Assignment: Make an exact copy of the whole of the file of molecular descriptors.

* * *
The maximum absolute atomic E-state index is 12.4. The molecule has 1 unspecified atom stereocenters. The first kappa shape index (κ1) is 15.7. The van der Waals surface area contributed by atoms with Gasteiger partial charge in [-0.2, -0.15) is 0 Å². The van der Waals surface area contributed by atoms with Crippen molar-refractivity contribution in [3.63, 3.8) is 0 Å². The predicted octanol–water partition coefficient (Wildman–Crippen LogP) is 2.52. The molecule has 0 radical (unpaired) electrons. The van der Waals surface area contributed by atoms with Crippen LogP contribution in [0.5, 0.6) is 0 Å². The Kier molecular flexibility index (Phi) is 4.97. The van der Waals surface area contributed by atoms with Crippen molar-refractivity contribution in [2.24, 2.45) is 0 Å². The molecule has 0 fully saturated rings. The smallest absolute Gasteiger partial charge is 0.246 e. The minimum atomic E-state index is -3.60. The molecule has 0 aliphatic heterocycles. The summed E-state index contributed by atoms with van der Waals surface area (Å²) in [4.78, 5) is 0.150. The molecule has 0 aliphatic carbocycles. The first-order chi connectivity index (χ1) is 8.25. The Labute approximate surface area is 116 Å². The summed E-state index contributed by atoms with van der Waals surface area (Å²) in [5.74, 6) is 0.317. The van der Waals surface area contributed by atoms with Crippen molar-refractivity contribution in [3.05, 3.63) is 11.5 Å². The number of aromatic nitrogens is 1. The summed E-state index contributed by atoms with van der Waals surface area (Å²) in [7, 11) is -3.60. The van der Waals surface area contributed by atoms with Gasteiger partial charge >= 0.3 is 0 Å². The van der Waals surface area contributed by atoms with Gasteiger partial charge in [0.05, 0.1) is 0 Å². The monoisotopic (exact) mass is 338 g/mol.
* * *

The maximum absolute atomic E-state index is 12.4. The molecule has 1 unspecified atom stereocenters. The first kappa shape index (κ1) is 15.7. The van der Waals surface area contributed by atoms with Gasteiger partial charge in [-0.2, -0.15) is 0 Å². The van der Waals surface area contributed by atoms with Crippen molar-refractivity contribution in [3.63, 3.8) is 0 Å². The predicted octanol–water partition coefficient (Wildman–Crippen LogP) is 2.52. The molecule has 0 radical (unpaired) electrons. The van der Waals surface area contributed by atoms with Crippen LogP contribution in [0.5, 0.6) is 0 Å². The Kier molecular flexibility index (Phi) is 4.97. The van der Waals surface area contributed by atoms with Crippen molar-refractivity contribution in [2.24, 2.45) is 0 Å². The molecule has 0 fully saturated rings. The smallest absolute Gasteiger partial charge is 0.246 e. The minimum atomic E-state index is -3.60. The molecule has 0 aliphatic heterocycles. The summed E-state index contributed by atoms with van der Waals surface area (Å²) in [4.78, 5) is 0.150. The molecule has 0 aliphatic carbocycles. The first-order chi connectivity index (χ1) is 8.25. The Labute approximate surface area is 116 Å². The summed E-state index contributed by atoms with van der Waals surface area (Å²) in [5.74, 6) is 0.317. The van der Waals surface area contributed by atoms with Crippen molar-refractivity contribution in [3.05, 3.63) is 11.5 Å². The number of aromatic nitrogens is 1. The summed E-state index contributed by atoms with van der Waals surface area (Å²) in [7, 11) is -3.60. The van der Waals surface area contributed by atoms with Gasteiger partial charge >= 0.3 is 0 Å². The van der Waals surface area contributed by atoms with Gasteiger partial charge in [0.05, 0.1) is 0 Å². The monoisotopic (exact) mass is 338 g/mol.